Patrick M. Hutchins, PhD
By Patrick M. Hutchins, PhD – Global Product Manager, TSI Inc.
For many decades the only practical metric of airborne microbial contamination has been the colony forming unit (cfu). Adapting growth-based approaches for monitoring modern aseptic manufacturing processes has sometimes proven difficult. Although microbiologists have bemoaned the limitations of measuring only cfu, no alternative metric or technique has yet been adopted. In this article we will review one such alternative microbiological method, commonly called laser induced fluorescence (LIF). For years LIF has played non-compliance-based roles in microbial detection such as root cause investigation and even military treat detection. In aseptic manufacturing LIF shows potential to replace growth-based methods in certain manufacturing paradigms, e.g. highly-automated, near-continuous processes. Here, we will review the fundamentals of LIF microbial detection, it’s benefits with respect to current methods, applications in aseptic manufacturing, and finally the regulatory outlook on LIF.
Viable Particle Discrimination: Laser Induced Fluorescence
Laser induced fluorescence (LIF) is sometimes referred to as enhanced active air particle counting, or auto-fluorescent active air particle counting. All of these names refer to the same core technology, which more closely resembles optical particle counting than traditional microbiology. In LIF, each airborne particle is interrogated independently and a determination is made whether an individual particle has characteristics consistent with a microorganism or benign airborne particulate.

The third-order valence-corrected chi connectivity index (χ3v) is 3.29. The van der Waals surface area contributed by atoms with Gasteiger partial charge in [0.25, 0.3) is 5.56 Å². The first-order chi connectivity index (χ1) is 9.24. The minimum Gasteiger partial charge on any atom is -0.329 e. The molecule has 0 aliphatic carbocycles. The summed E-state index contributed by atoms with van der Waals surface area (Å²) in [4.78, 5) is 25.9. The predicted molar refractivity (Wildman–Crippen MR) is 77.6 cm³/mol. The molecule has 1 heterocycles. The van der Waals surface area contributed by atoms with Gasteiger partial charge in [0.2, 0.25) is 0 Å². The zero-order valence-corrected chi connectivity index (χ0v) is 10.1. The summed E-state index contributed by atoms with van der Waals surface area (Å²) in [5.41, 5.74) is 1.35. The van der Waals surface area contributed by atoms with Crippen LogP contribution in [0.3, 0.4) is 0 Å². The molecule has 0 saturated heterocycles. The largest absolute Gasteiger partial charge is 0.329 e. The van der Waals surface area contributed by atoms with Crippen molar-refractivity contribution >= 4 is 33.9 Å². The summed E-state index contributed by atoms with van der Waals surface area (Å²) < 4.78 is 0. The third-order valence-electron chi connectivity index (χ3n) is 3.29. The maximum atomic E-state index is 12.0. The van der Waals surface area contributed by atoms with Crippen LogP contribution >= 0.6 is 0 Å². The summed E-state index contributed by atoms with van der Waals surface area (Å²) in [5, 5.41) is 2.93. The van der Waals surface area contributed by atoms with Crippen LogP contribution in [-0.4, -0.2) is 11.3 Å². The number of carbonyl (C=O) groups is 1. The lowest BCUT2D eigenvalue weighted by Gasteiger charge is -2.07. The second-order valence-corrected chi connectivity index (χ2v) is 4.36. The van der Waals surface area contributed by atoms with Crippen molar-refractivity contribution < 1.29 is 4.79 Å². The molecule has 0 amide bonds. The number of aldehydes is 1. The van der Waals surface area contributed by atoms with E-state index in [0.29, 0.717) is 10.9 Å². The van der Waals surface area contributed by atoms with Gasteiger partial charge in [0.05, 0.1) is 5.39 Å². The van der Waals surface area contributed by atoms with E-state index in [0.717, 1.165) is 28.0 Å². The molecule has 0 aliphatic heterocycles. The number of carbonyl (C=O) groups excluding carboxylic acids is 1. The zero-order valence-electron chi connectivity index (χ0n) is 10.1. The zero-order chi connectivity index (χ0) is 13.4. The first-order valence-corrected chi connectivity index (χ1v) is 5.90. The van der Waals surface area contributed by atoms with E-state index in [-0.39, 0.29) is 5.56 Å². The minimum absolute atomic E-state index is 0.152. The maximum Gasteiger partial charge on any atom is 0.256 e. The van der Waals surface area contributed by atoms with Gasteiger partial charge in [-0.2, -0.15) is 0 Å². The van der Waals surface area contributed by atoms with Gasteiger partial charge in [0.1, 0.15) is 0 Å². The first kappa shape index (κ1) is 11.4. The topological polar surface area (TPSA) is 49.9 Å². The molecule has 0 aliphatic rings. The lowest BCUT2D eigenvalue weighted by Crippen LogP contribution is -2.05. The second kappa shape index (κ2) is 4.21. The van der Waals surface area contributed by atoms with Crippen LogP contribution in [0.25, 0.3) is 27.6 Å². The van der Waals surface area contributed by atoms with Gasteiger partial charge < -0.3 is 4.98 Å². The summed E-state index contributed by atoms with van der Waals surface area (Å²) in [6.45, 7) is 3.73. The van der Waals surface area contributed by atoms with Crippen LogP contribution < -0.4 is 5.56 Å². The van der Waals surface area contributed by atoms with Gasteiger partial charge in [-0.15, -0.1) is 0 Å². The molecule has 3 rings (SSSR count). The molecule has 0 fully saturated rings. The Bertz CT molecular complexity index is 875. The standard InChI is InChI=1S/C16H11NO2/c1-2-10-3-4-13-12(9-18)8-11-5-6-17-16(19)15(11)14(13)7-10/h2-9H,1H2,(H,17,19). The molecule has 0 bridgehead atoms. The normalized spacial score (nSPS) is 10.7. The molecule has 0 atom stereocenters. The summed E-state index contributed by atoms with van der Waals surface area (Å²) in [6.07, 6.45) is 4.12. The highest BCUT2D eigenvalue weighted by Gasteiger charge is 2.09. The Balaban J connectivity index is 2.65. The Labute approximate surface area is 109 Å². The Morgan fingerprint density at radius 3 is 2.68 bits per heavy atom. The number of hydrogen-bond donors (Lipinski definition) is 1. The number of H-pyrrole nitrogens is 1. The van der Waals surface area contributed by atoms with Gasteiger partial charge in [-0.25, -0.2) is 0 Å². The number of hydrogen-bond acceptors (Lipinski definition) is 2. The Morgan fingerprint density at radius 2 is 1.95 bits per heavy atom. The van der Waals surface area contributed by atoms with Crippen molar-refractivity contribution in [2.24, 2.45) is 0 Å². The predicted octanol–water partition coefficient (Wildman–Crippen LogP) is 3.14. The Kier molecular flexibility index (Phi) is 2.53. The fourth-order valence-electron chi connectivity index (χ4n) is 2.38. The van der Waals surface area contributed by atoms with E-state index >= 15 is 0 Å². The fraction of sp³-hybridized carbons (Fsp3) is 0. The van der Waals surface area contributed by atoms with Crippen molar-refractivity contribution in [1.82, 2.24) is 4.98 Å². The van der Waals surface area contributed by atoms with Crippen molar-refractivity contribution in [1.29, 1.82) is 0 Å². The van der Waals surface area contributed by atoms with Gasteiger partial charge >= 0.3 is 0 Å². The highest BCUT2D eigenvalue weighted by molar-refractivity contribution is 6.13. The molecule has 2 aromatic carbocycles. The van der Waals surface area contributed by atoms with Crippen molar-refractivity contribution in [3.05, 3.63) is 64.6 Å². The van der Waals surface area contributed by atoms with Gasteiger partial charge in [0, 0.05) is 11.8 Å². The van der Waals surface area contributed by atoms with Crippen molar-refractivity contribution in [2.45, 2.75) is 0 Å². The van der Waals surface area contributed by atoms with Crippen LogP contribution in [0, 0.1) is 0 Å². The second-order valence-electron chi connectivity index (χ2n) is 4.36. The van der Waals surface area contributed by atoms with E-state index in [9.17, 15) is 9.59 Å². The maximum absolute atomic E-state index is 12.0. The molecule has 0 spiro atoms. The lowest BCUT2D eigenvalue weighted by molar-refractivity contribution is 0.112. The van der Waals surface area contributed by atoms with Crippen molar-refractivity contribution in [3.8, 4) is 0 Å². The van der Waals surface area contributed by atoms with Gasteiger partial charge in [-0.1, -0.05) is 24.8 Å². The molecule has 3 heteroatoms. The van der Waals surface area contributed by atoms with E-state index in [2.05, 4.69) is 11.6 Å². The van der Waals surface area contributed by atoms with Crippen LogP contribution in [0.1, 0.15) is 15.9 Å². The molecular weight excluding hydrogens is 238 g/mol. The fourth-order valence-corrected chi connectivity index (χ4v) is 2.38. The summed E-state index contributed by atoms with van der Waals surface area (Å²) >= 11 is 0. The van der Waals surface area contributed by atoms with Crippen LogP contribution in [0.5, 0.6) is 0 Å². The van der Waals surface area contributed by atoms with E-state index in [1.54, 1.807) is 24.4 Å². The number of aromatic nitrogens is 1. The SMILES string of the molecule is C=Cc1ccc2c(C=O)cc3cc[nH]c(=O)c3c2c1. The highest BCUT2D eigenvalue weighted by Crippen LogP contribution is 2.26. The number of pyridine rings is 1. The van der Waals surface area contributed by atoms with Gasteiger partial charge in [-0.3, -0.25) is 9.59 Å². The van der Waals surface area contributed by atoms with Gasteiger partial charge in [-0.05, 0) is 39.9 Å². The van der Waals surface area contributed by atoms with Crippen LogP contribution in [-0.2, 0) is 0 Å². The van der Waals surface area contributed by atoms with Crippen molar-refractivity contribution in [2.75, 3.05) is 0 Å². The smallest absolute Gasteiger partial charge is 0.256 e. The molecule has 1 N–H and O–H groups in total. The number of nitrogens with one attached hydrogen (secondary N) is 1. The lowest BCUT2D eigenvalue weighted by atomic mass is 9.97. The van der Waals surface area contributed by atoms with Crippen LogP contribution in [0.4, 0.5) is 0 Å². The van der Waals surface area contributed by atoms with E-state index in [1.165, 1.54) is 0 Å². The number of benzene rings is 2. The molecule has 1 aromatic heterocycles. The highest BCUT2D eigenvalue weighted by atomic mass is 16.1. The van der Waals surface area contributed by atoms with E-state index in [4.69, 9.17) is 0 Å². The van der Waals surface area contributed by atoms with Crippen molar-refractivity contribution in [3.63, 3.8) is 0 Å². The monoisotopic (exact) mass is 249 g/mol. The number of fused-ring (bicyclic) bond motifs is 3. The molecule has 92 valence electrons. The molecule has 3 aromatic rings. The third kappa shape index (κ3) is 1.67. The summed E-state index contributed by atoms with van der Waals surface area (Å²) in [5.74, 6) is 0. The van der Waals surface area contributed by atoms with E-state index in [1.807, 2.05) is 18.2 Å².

To discuss LIF it is first necessary to have a basic understanding of optical particle counting. This is the ubiquitous cleanroom monitoring technology used to determine the concentration and size distribution of total airborne particles (generally >500 nm). Particles are sampled and directed through an optics chamber where they pass through a laser beam; typically a red laser. Each particle scatters the laser light as it passes through the beam. Light scattering events are enumerated and reported with respect to the volume air sampled, i.e. number of particles per volume of air. Moreover, the intensity of each light scattering event is recorded and this information correlates to the size of the particle, a phenomenon commonly referred to as Mie scattering. Thus, the optical particle counter reports the concentration and size distribution of airborne particles.